He witnessed the abuse of his mother, sisters and even neighbours back home in Uganda, so much so he couldn’t talk about it on record and the fear of bursting into tears. His current work is focused on women who were in toxic and abusive relationships, but are trying to move on from their past. He first sketches on the canvass and then uses acrylic paints, but he then washes the work with a brush damp from H2O, which he says represents tears of the victims of abuse.

One of Patrick’s works which is a favourite for many who’ve seen it. Photo supplied

“While doing my art, I try and recall my upbringing, the violence and what women go through. So right now, I relate to what women go through because there are thousands of women who’ve gone through all sorts of abuse, but people don’t know about it because most women keep quiet. I’m trying to bring out the images of women who are trying to recover from all sorts of violence, who wish everything could be washed away or who wish they never existed.”
Seruwu has been living in Joburg for about seven years now, after leaving Uganda to visit a friend here in South Africa for a few months. “When I came here, I saw people on the streets selling and I just told myself that I can also survive here, whatever the condition. I started twisting women’s hair on the street, because I learnt that from back home,” he tells me.

From doing people’s hair on a chair on the side of the road, Seruwu grew his business into a salon in the city. His small business was successful enough for the 32 year-old to buy himself a jalopy. It was through that car that Seruwu got closer to renowned artist and fellow Ugandan, Benon Lutaaya. “Whenever Benon needed to go somewhere, he would call me and I’d drop him off at an art gallery. I started attending exhibitions with him and after the shows, we’d come back here to the studio. I started to love art because I started to associate with artists, visiting their studios and galleries.”

In 2017, while unwinding with his girlfriend he decided to draw his partner on paper. “I started sketching her. It wasn’t a good sketch, but I tried. She appreciated it. I then went and showed it to Benon and he said ‘I see something in you, continue doing it'”. It is telling that his first ever attempt at art, was a drawing of a female.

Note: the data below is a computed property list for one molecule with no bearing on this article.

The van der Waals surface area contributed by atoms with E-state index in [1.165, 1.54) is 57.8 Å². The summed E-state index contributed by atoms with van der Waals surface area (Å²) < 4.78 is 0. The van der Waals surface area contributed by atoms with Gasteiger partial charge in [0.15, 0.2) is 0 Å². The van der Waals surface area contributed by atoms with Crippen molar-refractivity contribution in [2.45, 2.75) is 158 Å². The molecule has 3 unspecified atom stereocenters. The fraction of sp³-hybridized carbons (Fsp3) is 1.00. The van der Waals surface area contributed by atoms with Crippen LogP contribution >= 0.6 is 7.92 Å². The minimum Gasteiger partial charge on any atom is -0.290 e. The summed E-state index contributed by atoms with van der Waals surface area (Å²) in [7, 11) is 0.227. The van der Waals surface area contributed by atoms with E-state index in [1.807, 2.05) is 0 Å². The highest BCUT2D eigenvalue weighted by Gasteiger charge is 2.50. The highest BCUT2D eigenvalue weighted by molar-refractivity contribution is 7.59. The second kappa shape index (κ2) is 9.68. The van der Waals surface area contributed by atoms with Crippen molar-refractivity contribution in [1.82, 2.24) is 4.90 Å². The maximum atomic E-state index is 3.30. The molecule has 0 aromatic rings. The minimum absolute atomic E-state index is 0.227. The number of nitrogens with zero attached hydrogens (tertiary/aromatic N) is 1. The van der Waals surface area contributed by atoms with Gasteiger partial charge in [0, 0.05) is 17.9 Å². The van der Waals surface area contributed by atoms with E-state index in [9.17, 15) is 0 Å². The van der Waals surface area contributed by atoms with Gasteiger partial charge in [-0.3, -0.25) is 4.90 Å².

He continued drawing on paper throughout the year of 2017, during his spare time away from the salon. After months of working on paper and encouragement from Benon, he then started working on canvass later that year.

A depiction of a woman in pain. Photo supplied

He created a page on Facebook, of his work around the same time and immediately received positive responses from people. “I got a couple of invites to show my work at galleries, while someone on Facebook from Nigeria also wanted to buy my work. I got addicted to art, whenever I got time I would sketch or paint.”
His work has been part of a number of group exhibitions including the August House exhibition at Absa Art Gallery, Studio Space group show, Rosebank’s Lizamore & Associates and last year he got an invite from the Cape Town Art Fair.

He’s literally been practicing art for three years and his work has been among some of the country’s best works in the most prestigious art spaces. It’s not often that you meet an artist with such overnight success as Seruwu’s. The average artists will struggle for a couple of years to find their own signature and identity in their work and a few more years to get industry recognition. Seruwu understands that his friendship with Benon has richly helped him acquaint himself with influential people in the industry.

One of Patrick’s current work. Photo supplied

“It means a lot to me, it’s an honour to me. It is determination and working hard, focus and knowing where you want to be and what you want. First of all I never thought I’d be an artist, not even think that I could exhibit in a gallery, but I was determined to improve my technical skills,” Seruwu says.
He’s on the verge of joining a local art gallery as their resident artist, which he says will assist his development as an artist. Women are a mainstay in his work and says in future, he’d like to incorporate his connection to females’ hair to his work, similar to friend and fellow artist Lebohang Motaung.


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9min3030

THE air filled with the smell of dank blunt, omnipresent quarts of Black Label and Boom bap sounds racing out the speakers, a graffiti portrait of Ben Sharpa was the backdrop of the stage, and the DJ scratched on classic Hip Hop joints, when each speaker came forward-could’ve sworn it was one of those old school Hip Hop sessions at Ben Sharpa’s memorial service last night in Newtown, Johannesburg.

Hosted at the Stop Sign Art gallery, the service served its purpose in how it captured and celebrated who the man was. Whilst also reuniting old friends. Kgotso ‘Ben Sharpa’ Semela passed away last week due to complications from diabetes.

“The funny thing is, I knew him as Cilo, his baby nickname. Then he was Kaptin, I wasn’t there. The only thing I knew about Ben Sharpa was in the media. I knew him as Cilo when we were like 18, 19 year olds,” says comedian and foodie Tshepo Mogale. Mogale was Sharpa’s roommate at the University of Cape Town where they met around 1996.

Tshepo and Sharpa back in the day in 19voetsek.Tshepo Mogale’s Facebook